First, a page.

Get the name right

The Missus was miffed recently when a popular brotherhood effort reprinted a post of mine and misspelled both my names. I’m used to it by now. We’ll let the guilty go unnamed, because they’re good people and it’s an innocent and harmless mistake.

Normally careful people have their moments of inattention. I have mine; you, yours, right? Some moments of distraction can burn the house down or drown the baby in the swimming pool (for those who have such luxuries). We pray those moments are few and far between.

Other moments might let the water boil out of the kettle, or the tea steep too long, or the toast burn in the pan. Inconvenience, for sure, but nothing much more than that. Continue reading

#corollaries, #evangelism, #exercise, #gods-name, #internet-ministry

If a non-Christian can do this, why can’t a Christian?

He has been attending for a while and we have a study set up in his and his wife’s home for later this week. He’s a young man, with a small child. He once came straight from work to a mid-week study in his work clothes—bright orange with reflective stripes—because he had forgotten a change of clothes, but didn’t want to miss the meeting.

This afternoon he called to ask if he could bring a friend, about his age, who also has a small child, who is separating from his wife and very troubled.

Here’s a person outside of Christ, who recognizes that he himself is far from God, bringing another in a similar situation.

If a non-Christian can do this, why can’t a Christian?

#evangelism, #seeking-god

Doctor dragged from United Airlines plane

 

The video of a doctor dragged bloodily from a United Airlines flight last Sunday by airport security personnel will long provoke anger, long after the episode is investigated and resolved. The video went viral, and United’s stock has taken a multi-million dollar drop in value.

One writer noted that it wasn’t United personnel responsible for the scene, but an airport security person. Regardless, it happened on a United flight and the company will bear the brunt of the criticism. Continue reading

#bible, #corollaries, #evangelism, #mission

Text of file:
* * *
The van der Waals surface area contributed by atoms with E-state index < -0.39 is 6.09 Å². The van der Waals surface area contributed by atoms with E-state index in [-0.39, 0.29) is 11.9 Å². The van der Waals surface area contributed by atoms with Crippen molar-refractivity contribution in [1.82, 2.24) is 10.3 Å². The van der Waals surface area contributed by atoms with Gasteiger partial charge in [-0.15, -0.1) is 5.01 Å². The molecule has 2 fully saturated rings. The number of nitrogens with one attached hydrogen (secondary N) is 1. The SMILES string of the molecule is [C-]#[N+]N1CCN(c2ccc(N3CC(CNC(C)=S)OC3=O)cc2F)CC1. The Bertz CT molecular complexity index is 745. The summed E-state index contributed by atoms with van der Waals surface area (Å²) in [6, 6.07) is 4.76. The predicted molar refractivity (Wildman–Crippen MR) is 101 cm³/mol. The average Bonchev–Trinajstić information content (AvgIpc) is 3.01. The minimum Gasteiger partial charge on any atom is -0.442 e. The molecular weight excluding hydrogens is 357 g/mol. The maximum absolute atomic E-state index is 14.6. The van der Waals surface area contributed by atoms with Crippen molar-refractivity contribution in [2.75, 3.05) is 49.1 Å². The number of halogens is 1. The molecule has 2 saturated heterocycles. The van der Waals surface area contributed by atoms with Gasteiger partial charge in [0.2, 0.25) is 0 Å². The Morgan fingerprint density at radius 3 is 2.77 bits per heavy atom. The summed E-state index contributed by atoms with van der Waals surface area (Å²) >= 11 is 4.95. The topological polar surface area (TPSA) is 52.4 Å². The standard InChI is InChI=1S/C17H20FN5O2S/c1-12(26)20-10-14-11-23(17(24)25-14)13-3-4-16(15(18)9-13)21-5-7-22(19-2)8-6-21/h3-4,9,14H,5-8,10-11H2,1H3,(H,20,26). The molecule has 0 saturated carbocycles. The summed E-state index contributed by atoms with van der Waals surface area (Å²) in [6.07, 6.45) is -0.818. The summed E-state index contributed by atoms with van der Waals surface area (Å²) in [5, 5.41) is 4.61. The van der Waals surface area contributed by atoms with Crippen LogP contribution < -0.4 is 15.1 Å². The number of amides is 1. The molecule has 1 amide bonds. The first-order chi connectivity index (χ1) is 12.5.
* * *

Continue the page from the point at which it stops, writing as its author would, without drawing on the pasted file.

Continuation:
Hard seeing the lostness of the lost

We must always think that we could be in the gutter, if our upbringing were different, if our choices had been poorer, if our circumstances had been more unfortunate. “There but for the grace of God go I.”

So it is compassion that leads us and compassion that stays us among the lost, hard as it is to witness their perdition. He who seeks to save takes great care not to lose his own soul.

The risk is great; the loss, eternal; the mission, heedless of harm; the benefit, endless joy and perfect peace.

“And you must show mercy to those whose faith is wavering. Rescue others by snatching them from the flames of judgment. Show mercy to still others, but do so with great caution, hating the sins that contaminate their lives” Jude 22-23 NTL.

#evangelism, #mission, #risk

World population in bubbles

It’s a deceptively simple visualization, but the story that gets distilled is loud and clear:

via Does Size Matter? Visualizing The Population Of Every Country (In Bubbles) | Zero Hedge

Think of evangelizing these countries, and how much is still needed to do.

#evangelism, #missions

Mallet vs. sun: Love more effective than logic

This from the Bible Illustrator, on 1 Cor 16.14:

As means towards the attainment of the best ends there is no comparison between these. The latter [logic] may convince the understanding and leave the heart unchanged, but the former [love] will win the heart, and with that gained, the understanding will usually soon succumb.

The difference between them is similar to that between a mallet and the sun in reducing ice to water. The mallet may break the ice into small particles, but each particle will remain ice still, while the sun’s heat falling upon the ice will melt it into a fluid, and so impregnate the fluid with its warmth that while that warmth is continued the water cannot assume again its icy condition.

So in changing opinions and reforming habits. Arguments will be of little avail without a loving disposition behind them. The opinions, after all cold pure arguments, will remain generally unchanged, or probably assume another false complexion, and the habits, if broken up for a little, will soon resume their wonted round.

But if love prevails, the eyes looking it, the face beaming it, the words expressing it, the whole demeanour demonstrating it, the citadel of opinion will melt before the loving assault, and the heart will become ablaze with the sacred glow.

Love and logic should at least go hand in hand in seeking the regeneration of the world.